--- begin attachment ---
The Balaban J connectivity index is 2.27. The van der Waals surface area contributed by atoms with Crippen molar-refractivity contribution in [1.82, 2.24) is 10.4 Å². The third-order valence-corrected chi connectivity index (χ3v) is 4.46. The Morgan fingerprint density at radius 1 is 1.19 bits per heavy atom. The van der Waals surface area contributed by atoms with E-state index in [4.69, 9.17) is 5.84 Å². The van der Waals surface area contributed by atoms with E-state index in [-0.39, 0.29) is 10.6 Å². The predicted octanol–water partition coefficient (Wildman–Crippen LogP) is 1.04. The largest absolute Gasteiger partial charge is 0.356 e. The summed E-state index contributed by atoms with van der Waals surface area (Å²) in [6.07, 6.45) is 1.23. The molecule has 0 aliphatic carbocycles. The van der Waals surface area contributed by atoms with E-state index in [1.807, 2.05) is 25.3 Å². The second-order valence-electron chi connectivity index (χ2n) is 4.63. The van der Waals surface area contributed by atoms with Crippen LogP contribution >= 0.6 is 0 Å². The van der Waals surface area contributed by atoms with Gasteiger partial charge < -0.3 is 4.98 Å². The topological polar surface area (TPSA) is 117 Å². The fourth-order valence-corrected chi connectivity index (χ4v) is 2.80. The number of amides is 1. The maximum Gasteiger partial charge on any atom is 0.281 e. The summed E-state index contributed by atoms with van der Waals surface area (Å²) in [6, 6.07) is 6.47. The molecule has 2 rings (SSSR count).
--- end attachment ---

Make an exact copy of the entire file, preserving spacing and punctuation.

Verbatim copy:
The Balaban J connectivity index is 2.27. The van der Waals surface area contributed by atoms with Crippen molar-refractivity contribution in [1.82, 2.24) is 10.4 Å². The third-order valence-corrected chi connectivity index (χ3v) is 4.46. The Morgan fingerprint density at radius 1 is 1.19 bits per heavy atom. The van der Waals surface area contributed by atoms with E-state index in [4.69, 9.17) is 5.84 Å². The van der Waals surface area contributed by atoms with E-state index in [-0.39, 0.29) is 10.6 Å². The predicted octanol–water partition coefficient (Wildman–Crippen LogP) is 1.04. The largest absolute Gasteiger partial charge is 0.356 e. The summed E-state index contributed by atoms with van der Waals surface area (Å²) in [6.07, 6.45) is 1.23. The molecule has 0 aliphatic carbocycles. The van der Waals surface area contributed by atoms with E-state index in [1.807, 2.05) is 25.3 Å². The second-order valence-electron chi connectivity index (χ2n) is 4.63. The van der Waals surface area contributed by atoms with Crippen LogP contribution >= 0.6 is 0 Å². The van der Waals surface area contributed by atoms with Gasteiger partial charge < -0.3 is 4.98 Å². The topological polar surface area (TPSA) is 117 Å². The fourth-order valence-corrected chi connectivity index (χ4v) is 2.80. The number of amides is 1. The maximum Gasteiger partial charge on any atom is 0.281 e. The summed E-state index contributed by atoms with van der Waals surface area (Å²) in [6, 6.07) is 6.47. The molecule has 2 rings (SSSR count).